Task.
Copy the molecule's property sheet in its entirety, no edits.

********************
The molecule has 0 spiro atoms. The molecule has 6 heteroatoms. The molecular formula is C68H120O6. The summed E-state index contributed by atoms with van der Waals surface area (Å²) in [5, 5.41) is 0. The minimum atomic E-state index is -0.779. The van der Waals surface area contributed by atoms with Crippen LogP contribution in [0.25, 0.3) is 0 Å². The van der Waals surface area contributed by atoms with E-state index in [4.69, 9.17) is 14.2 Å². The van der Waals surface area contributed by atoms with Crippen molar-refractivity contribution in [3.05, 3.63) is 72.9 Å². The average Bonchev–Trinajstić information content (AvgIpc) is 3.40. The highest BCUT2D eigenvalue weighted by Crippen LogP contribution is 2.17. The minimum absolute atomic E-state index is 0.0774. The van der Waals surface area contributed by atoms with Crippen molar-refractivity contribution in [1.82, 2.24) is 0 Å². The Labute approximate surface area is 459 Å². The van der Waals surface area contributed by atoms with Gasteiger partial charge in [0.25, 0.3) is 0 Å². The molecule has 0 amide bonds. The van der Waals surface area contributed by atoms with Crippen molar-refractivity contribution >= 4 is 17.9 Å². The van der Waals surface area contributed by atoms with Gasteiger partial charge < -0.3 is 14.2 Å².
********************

The molecule has 0 spiro atoms. The molecule has 6 heteroatoms. The molecular formula is C68H120O6. The summed E-state index contributed by atoms with van der Waals surface area (Å²) in [5, 5.41) is 0. The minimum atomic E-state index is -0.779. The van der Waals surface area contributed by atoms with Crippen LogP contribution in [0.25, 0.3) is 0 Å². The van der Waals surface area contributed by atoms with E-state index in [4.69, 9.17) is 14.2 Å². The van der Waals surface area contributed by atoms with Crippen molar-refractivity contribution in [3.05, 3.63) is 72.9 Å². The average Bonchev–Trinajstić information content (AvgIpc) is 3.40. The highest BCUT2D eigenvalue weighted by Crippen LogP contribution is 2.17. The minimum absolute atomic E-state index is 0.0774. The van der Waals surface area contributed by atoms with Crippen molar-refractivity contribution in [1.82, 2.24) is 0 Å². The Labute approximate surface area is 459 Å². The van der Waals surface area contributed by atoms with Gasteiger partial charge in [0.25, 0.3) is 0 Å². The molecule has 0 amide bonds. The van der Waals surface area contributed by atoms with Crippen molar-refractivity contribution >= 4 is 17.9 Å². The van der Waals surface area contributed by atoms with Gasteiger partial charge < -0.3 is 14.2 Å².